Now the bad news. For regular readers, you know we just moved, and have been trying to sell our old house. Karen went over there the other night, and found that Kyle hosted a pot party over there. The air conditioner was turned all the way down, the house was 50 degrees, and it reeked of smoke. The kitchen was trashed - they made brownies and junk was everywhere. A real mess. No wonder we haven't had an offer yet! Grrrr! If the Navy doesn't want him, maybe I can pay them to toss him off the back of a ship. Just kidding, kind of, but it is frustrating!
An accomplisment: He is doing well in a part time job at a local sandwich shop. They chose him to be a "keeper of the keys" and he is proud of that. I don't blame him, I'm proud of that also!
Thursday, August 21, 2003
Yesterday was an eye-opener for both Kyle and myself. All along Kyle had planned on going into the military. No matter what happened, he thought the military would take him. We sat down with both Army and Air Force recruiters last night. The Air Force is pretty much out. The guy was ready for us, having pulled court records showing every offense from the first traffic light violation he got when he was 16 to the convictions he just had. Even though they dropped some of the charges such as the marijuana charge, they still consider those for admission purposes. The guy said he would do the paperwork if Kyle asked him to, but that the odds of getting it approved at the top of the chain were very low.
The Army offered a little more hope. In 6 months he would be eligible to ask for his exception. But even with that, it still has to be approved by a General at Fort Knox. But the recruiter did seem interested, and not particularly concerned about the process. He told Kyle, however, that the specialty he wanted, Chaplain's Assistant, was probably not an option given his record.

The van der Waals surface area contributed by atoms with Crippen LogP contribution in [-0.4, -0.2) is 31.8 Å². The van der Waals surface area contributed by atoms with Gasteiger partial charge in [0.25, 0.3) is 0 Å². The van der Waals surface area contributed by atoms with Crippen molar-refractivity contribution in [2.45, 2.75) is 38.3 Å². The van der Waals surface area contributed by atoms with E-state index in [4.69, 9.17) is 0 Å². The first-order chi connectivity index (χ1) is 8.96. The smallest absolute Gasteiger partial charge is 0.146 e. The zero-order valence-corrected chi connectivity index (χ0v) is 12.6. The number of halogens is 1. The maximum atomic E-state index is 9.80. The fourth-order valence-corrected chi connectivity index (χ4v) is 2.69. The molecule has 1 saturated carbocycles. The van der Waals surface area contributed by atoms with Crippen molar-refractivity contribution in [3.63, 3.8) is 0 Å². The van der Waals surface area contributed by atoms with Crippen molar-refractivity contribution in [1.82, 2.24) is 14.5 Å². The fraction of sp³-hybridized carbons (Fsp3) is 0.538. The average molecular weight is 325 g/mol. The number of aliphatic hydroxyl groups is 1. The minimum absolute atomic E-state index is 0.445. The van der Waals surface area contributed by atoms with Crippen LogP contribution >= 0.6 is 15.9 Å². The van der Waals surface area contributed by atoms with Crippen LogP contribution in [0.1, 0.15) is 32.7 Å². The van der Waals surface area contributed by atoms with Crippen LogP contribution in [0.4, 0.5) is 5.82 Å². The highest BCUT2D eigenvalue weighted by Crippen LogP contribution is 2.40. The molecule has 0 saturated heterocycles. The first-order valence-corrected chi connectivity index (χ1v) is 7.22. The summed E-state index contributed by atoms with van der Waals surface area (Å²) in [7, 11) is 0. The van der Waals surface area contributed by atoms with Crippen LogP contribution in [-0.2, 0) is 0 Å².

I really feel sorry for him, and he is very disappointed. It seems like wherever he is, or whatever he does, previous bad choices constantly haunt him. The consequences we have always tried to make him understand are now slapping him in the face.
He still holds a sliver of hope - we're going to try and sit down with the Navy tonight. He really hadn't ever considered the Navy, and they are not his choice, but hopefully it will work out. Maybe their requirements are not so strict...
We have discussed what he can do if this falls through. He wants to consider JPUSAs mission program in Chicago - JPUSA - but I'm not wild about that idea. He really does have a strong desire to serve God, and he is incredibly compassionate. I think he should learn as much as he can about construction, starting with foundations up to roofing, then he could be invaluable with mission organizations or even the Peace Corps.
Keep him in your prayers now as he is forced to confront these issues and his future...
Wednesday, August 20, 2003
Kyle's final court date was yesterday for his "spring fling" last May. They dropped the possession of marijuana charge, and the disturbing the peace charge if he pled guilty to theft and assault. He got credit for time served, and is done. So, overall, I think he has one shoplifting, one theft, and two assaults. He doesn't have the drug charges which would pretty much prevent him from receiving educational financial aid in the future, and probably preclude him from military service.
We talked about his future on the way back from court. He is very insistent about wanting to join the service. He really wants the Chaplain's assistant position in either the Air Force or the Army. I doubt very much he will qualify for that position given his criminal record, but we'll see what they say.
I have worried a lot about how he'll do in the service, and the closest example I can think of is the time he spent in jail. He didn't just survive, he thrived. He made friends, stayed out of trouble, and did very well with that structured environment. For this reason, I think he may do extremely well in the service.